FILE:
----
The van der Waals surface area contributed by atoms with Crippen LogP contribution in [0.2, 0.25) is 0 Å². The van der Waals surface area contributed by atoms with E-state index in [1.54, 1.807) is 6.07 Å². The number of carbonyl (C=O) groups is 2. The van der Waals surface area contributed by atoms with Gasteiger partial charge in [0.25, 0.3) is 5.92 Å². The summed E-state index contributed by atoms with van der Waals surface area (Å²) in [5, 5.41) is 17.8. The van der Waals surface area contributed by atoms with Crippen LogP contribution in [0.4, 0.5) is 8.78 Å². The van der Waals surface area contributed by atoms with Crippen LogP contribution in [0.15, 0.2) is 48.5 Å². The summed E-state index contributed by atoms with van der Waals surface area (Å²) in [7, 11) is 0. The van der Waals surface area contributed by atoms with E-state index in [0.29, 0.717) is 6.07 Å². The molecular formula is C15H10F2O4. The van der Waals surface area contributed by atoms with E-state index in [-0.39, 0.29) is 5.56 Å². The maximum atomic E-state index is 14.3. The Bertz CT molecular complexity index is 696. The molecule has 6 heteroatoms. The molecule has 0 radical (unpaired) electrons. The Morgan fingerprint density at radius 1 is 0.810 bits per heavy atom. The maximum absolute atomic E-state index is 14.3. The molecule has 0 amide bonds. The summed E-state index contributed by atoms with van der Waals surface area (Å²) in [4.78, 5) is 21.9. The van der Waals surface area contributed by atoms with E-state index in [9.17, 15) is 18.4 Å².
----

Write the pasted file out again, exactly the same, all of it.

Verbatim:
The van der Waals surface area contributed by atoms with Crippen LogP contribution in [0.2, 0.25) is 0 Å². The van der Waals surface area contributed by atoms with E-state index in [1.54, 1.807) is 6.07 Å². The number of carbonyl (C=O) groups is 2. The van der Waals surface area contributed by atoms with Gasteiger partial charge in [0.25, 0.3) is 5.92 Å². The summed E-state index contributed by atoms with van der Waals surface area (Å²) in [5, 5.41) is 17.8. The van der Waals surface area contributed by atoms with Crippen LogP contribution in [0.4, 0.5) is 8.78 Å². The van der Waals surface area contributed by atoms with Crippen LogP contribution in [0.15, 0.2) is 48.5 Å². The summed E-state index contributed by atoms with van der Waals surface area (Å²) in [7, 11) is 0. The van der Waals surface area contributed by atoms with E-state index in [0.29, 0.717) is 6.07 Å². The molecular formula is C15H10F2O4. The van der Waals surface area contributed by atoms with E-state index in [-0.39, 0.29) is 5.56 Å². The maximum atomic E-state index is 14.3. The Bertz CT molecular complexity index is 696. The molecule has 6 heteroatoms. The molecule has 0 radical (unpaired) electrons. The Morgan fingerprint density at radius 1 is 0.810 bits per heavy atom. The maximum absolute atomic E-state index is 14.3. The molecule has 0 amide bonds. The summed E-state index contributed by atoms with van der Waals surface area (Å²) in [4.78, 5) is 21.9. The van der Waals surface area contributed by atoms with E-state index in [9.17, 15) is 18.4 Å².